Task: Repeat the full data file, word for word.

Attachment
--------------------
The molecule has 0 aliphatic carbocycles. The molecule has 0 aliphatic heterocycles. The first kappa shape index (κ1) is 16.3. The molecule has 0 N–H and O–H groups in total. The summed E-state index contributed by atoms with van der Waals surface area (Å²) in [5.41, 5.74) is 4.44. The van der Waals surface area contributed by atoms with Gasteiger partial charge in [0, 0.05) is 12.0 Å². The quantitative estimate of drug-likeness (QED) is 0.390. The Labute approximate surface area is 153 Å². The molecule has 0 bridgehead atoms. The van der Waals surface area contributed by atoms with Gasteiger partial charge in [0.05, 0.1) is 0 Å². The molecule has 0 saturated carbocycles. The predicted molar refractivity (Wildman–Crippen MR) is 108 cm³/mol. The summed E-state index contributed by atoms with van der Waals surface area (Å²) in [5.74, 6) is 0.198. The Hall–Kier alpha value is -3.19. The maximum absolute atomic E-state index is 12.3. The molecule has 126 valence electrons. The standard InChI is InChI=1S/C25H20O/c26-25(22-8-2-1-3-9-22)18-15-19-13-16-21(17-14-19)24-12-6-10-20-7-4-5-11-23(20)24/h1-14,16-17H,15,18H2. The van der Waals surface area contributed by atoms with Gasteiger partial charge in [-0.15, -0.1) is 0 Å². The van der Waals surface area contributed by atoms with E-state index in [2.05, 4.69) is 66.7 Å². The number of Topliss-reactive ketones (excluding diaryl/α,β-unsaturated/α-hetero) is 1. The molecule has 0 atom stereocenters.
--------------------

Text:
The molecule has 0 aliphatic carbocycles. The molecule has 0 aliphatic heterocycles. The first kappa shape index (κ1) is 16.3. The molecule has 0 N–H and O–H groups in total. The summed E-state index contributed by atoms with van der Waals surface area (Å²) in [5.41, 5.74) is 4.44. The van der Waals surface area contributed by atoms with Gasteiger partial charge in [0, 0.05) is 12.0 Å². The quantitative estimate of drug-likeness (QED) is 0.390. The Labute approximate surface area is 153 Å². The molecule has 0 bridgehead atoms. The van der Waals surface area contributed by atoms with Gasteiger partial charge in [0.05, 0.1) is 0 Å². The molecule has 0 saturated carbocycles. The predicted molar refractivity (Wildman–Crippen MR) is 108 cm³/mol. The summed E-state index contributed by atoms with van der Waals surface area (Å²) in [5.74, 6) is 0.198. The Hall–Kier alpha value is -3.19. The maximum absolute atomic E-state index is 12.3. The molecule has 126 valence electrons. The standard InChI is InChI=1S/C25H20O/c26-25(22-8-2-1-3-9-22)18-15-19-13-16-21(17-14-19)24-12-6-10-20-7-4-5-11-23(20)24/h1-14,16-17H,15,18H2. The van der Waals surface area contributed by atoms with Gasteiger partial charge in [-0.15, -0.1) is 0 Å². The van der Waals surface area contributed by atoms with E-state index in [2.05, 4.69) is 66.7 Å². The number of Topliss-reactive ketones (excluding diaryl/α,β-unsaturated/α-hetero) is 1. The molecule has 0 atom stereocenters.